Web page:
We just wrapped up attending the 2015 Restaurant Leadership Conference in Phoenix, AZ yesterday. It was a successful trip for Connectivity and included fantastic speakers and busy networking with the restaurant industry’s most innovative thinkers.
We attend a good number of conferences and trade shows each year and this got us thinking: what makes a great conference? Most of the details (speakers, material presented, venue), are out of your hands. And even though no one can actually control the temperature in chilly Grand Ballroom A, there is a lot you can do to make your next conference the best one ever.
Take these tips on the road:
1. Research speakers, breakout session leaders and panels in advance
Don’t wait until you are on the plane or in the hotel dealing with a fussy wifi connection. Back home, print out the conference schedule and take time to go over the slate of speakers. Use LinkedIn to research more about the speakers beyond their brief conference bios.
Circle the sessions you want to attend and then take a picture with your smartphone. Or schedule appointments in your phone’s calendar for the sessions you don’t want to miss. At really crowded conferences, you may have to do some strategic planning to skip Session C so you can get in line for Session D.
2. Make a conference goal. Why are you going?
Well, duh, they told me to go. Okay, you may not have much choice about attending this particular conference. But now that you’re packing the carry-on for three days away, put some thought into why you will attend. You may be going to:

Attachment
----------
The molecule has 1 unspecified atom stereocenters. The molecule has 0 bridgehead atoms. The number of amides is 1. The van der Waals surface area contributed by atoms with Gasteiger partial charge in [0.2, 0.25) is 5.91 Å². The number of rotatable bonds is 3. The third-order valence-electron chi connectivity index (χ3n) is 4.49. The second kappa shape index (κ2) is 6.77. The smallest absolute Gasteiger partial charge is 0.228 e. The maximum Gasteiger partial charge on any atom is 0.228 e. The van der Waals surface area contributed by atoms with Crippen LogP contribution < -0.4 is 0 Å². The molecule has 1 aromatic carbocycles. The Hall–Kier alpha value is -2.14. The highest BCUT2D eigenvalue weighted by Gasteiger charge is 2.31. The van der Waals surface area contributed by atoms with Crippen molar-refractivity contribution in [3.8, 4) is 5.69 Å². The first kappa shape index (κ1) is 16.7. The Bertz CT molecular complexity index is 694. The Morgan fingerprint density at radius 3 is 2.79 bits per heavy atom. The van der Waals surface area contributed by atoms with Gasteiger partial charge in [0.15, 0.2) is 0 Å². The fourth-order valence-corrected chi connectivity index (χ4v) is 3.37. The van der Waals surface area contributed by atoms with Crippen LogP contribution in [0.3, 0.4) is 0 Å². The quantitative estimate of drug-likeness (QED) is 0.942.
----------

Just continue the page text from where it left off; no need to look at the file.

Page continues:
>Master a marketing platform
> Develop leads for sales
> Demo your product
> Get inspiration and stay on top of digital innovation
Take a few minutes to sketch out your goal. If you approach these few days away as an important part of your job, you are much more likely to emerge happier, smarter and more satisfied for the time spent away from your regular life.
3. Choose your networking dream list. Who do you want to meet?
It’s not a conference if there aren’t plenty of opportunities to socialize. So, hit that hotel bar, swanky reception or gala with some thoughts in mind:
#1 Every person you meet has a story. Make sure you listen for it. In other words, don’t try to tell everyone how awesome you are. Seek to listen.
#2 At conferences, there are often circles of people swirling around the famous blogger, the CEO or the rock-star product team. If you want to chat with those people, go ahead, but the smaller groups of people who support those other high-level people can be even more interesting. Valuable connections are everywhere.
#3 If you’re just waiting for someone to finish speaking so you can say something, go back to #1.
#4 If your goal is to connect with someone from Startup X, take an empty glass and walk toward the bar purposefully. Meanwhile, scan the name tags you pass (and tee shirts if it’s a more casual conference), looking for Startup X’s name. When you spot someone from the company, extend your hand and say, “I was hoping to meet someone from Startup X. I’m Jane.”
4. Clear the deck before you leave
Of course, you will probably have work that can’t wait for your return, but as much as humanly possible, move the big things off of your plate the week before the conference. Set up helpful “out of office” messaging. Keep texting to a minimum with colleagues if at all possible. Be present.
5. Take care of yourself, practically speaking
Traveling for work can be a slog, so make sure you’re taking care of yourself. Pack running shoes, water, hand sanitizer, healthy snacks and business cards. Take it easy on the free chardonnay and don’t forget to get plenty of sleep. When you return to the office, send a quick note to your manager or team with a list of the top five things you learned at the conference. Include links to resources that were shared with you that would be helpful for your team. And if you plan to go again to the same conference, mark it on your 2016 calendar. Finally, send LinkedIn invites to people you met with a short, personalized note.
Are you conference-bound anytime soon? Tell us where you are going, below!
Olga is a Senior Manager in Marketing and Sales Operations at Connectivity.